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UK plans to rival Singapore are more proposal than policy

Not being bound by EU rules necessitates discussions ‘exploring options to enhance the UK as an international hub for ship owning and shipping business’, argues UK Chamber of Shipping

The timing of a leaked set of proposals to bolster the UK flag next year has ruffled feathers and the ideas are more ‘blue sky thinking’ than considered policy, but plans to set out a post-Brexit growth strategy are long overdue

PUBLICLY, the UK shipping establishment is not commenting on leaked strategy documents aiming to turn London into a post-Brexit maritime rival to Singapore.

Privately, there is flurry of red-faced back-pedalling as officials point out that the confidential plans drawn up by the UK Ship Register were more proposal than policy and yet to get anywhere near ministerial consideration.

The draft proposals, which included a shake-up of existing tonnage tax arrangements and counting offshore vessels as ‘ships’ for tax purposes after Britain’s departure from the European Union next month, had been confidentially circulated to a select number of UK shipping companies and bodies, but then leaked to the Financial Times.

While the substance of the plans appear to be a natural extension of previously stated ambitions from the UK flag to review its strategy, the timing of the leak and the somewhat inflated headline media interpretation of the proposals have created an unwelcome focus on UK plans to deviate from EU rules next year — a divisive topic in the context of current EU Brexit negotiations.

“To ensure the most competitive business environment for maritime in the UK, it is natural that consideration is given to various future scenarios,” read the diplomatic statement issued by the promotional trade body Maritime UK.

The UK Chamber followed in a similarly non-committal fashion, refusing to comment on leaks, but pointing out that not being bound by EU rules necessitates discussions “exploring options to enhance the UK as an international hub for shipowning and shipping business”.

“As far as we know, these proposals are not government policy, and are very much within the ‘blue sky thinking’ stage of policy development,” explained the Maritime UK statement.

Uncertainty over the UKSR’s post-Brexit standing has seen a substantial outflux of tonnage over the last couple of years, with the departure of around a third of tonnage including heavy hitters such as CMA CGM, which pulled 49 of its ships from the UK last year “in light of Brexit and to avoid any uncertainty in the period with our fleet status and regulations”. That in turn resulted in a government U-turn on the UK policy that had previously targeted a doubling of the flag size to 30m gt.

But Britain will no longer be bound by EU rules on state aid and subsidies after Brexit, which will enable the government to boost incentives for owners to register in Britain.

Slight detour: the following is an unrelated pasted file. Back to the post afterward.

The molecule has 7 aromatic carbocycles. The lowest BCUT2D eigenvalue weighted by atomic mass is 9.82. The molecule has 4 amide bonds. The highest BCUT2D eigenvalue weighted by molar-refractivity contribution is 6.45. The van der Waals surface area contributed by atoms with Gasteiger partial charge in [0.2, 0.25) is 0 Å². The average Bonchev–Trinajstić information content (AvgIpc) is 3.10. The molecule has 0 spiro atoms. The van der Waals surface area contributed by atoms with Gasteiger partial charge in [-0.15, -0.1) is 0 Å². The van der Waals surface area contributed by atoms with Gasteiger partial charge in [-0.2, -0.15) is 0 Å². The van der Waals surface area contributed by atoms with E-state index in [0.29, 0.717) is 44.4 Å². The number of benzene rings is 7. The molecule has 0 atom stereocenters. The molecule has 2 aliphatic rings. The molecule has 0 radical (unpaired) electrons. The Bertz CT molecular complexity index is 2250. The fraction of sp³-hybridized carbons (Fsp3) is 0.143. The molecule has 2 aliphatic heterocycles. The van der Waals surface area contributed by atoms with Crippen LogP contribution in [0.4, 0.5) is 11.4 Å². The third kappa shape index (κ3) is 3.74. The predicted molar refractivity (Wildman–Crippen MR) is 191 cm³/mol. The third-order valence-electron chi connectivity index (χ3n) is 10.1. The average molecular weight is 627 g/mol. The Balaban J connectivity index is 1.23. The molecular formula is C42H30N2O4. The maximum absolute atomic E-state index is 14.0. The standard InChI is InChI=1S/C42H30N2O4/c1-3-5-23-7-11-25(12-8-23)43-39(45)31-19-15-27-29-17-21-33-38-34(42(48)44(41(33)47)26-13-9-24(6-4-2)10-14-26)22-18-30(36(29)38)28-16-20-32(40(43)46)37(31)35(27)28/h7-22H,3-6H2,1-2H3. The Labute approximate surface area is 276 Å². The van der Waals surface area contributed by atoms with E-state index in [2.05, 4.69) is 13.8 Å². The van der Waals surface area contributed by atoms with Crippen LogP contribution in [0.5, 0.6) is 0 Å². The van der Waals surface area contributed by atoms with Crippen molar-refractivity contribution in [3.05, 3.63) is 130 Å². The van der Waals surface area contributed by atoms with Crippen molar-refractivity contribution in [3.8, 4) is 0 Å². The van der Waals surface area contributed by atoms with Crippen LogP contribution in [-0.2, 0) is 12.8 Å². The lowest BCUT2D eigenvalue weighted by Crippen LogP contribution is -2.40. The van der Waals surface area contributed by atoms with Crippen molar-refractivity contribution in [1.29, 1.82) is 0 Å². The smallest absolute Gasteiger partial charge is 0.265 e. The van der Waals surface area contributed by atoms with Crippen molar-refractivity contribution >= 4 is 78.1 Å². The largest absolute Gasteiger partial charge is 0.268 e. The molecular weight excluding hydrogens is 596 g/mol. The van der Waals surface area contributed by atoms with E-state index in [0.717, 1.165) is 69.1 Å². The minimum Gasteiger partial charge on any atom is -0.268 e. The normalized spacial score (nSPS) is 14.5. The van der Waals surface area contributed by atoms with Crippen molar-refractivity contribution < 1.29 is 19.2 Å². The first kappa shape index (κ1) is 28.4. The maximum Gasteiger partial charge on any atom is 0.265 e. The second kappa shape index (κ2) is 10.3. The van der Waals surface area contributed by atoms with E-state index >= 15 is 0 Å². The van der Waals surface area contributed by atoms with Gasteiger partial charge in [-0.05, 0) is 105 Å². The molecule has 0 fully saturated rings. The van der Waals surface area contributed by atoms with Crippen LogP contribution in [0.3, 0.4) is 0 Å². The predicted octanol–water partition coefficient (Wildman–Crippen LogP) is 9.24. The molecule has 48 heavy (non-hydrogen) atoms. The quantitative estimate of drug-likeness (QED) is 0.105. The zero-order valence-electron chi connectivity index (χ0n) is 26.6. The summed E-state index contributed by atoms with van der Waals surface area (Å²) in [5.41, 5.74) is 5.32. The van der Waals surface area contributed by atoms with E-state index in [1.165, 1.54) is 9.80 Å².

The UKSR has made no secret of its ambitions to grow the flag, albeit from a significantly diminished base, and following a root and branch review last year had started setting out plans to achieve the quality standards they had set themselves along with a recalibrated growth strategy of 12.5%.

The fact that the proposals had been drawn up proactively by the UKSR and were being circulated to key stakeholders suggests that review process was coming to a positive conclusion.

Internally, the UKSR’s vision to become “the world’s best performing international flag” had gained traction and support from a client base that had consistently rated the quality of UK operations, even amid Brexit uncertainty. While the report’s repeated reference to Singapore as a comparator is likely to have raised a few eyebrows, nobody can fault the ambition of the report’s authors.

Maritime, relatively speaking, had been enjoying a rare period of high-profile status within UK government until two successive changes in shipping ministerial positions stymied momentum.

Successive reports trumpeting the £46bn ($56.9bn) contribution the UK’s maritime sector makes to the country’s economy had finally woken up the UK Treasury to the significance of shipping’s importance, so while far from policy, the leaked plans offer an insight into the proposed direction for the Red Ensign post-Brexit.

The cadet training obligation under the current tonnage tax regime is seen as a major disincentive, and one suggestion is for the state education system to train cadets directly, under a scheme that could cost £30m.

Another possibility is enabling floating production, storage and offloading vessels and drilling rigs to come under the UK tonnage tax regime, which is not allowed under EU rules.

Both the DfT and the UKSR declined to comment on the leaked proposals or the likelihood that they will now, as intended, be considered by ministers to take forward as a policy proposal.

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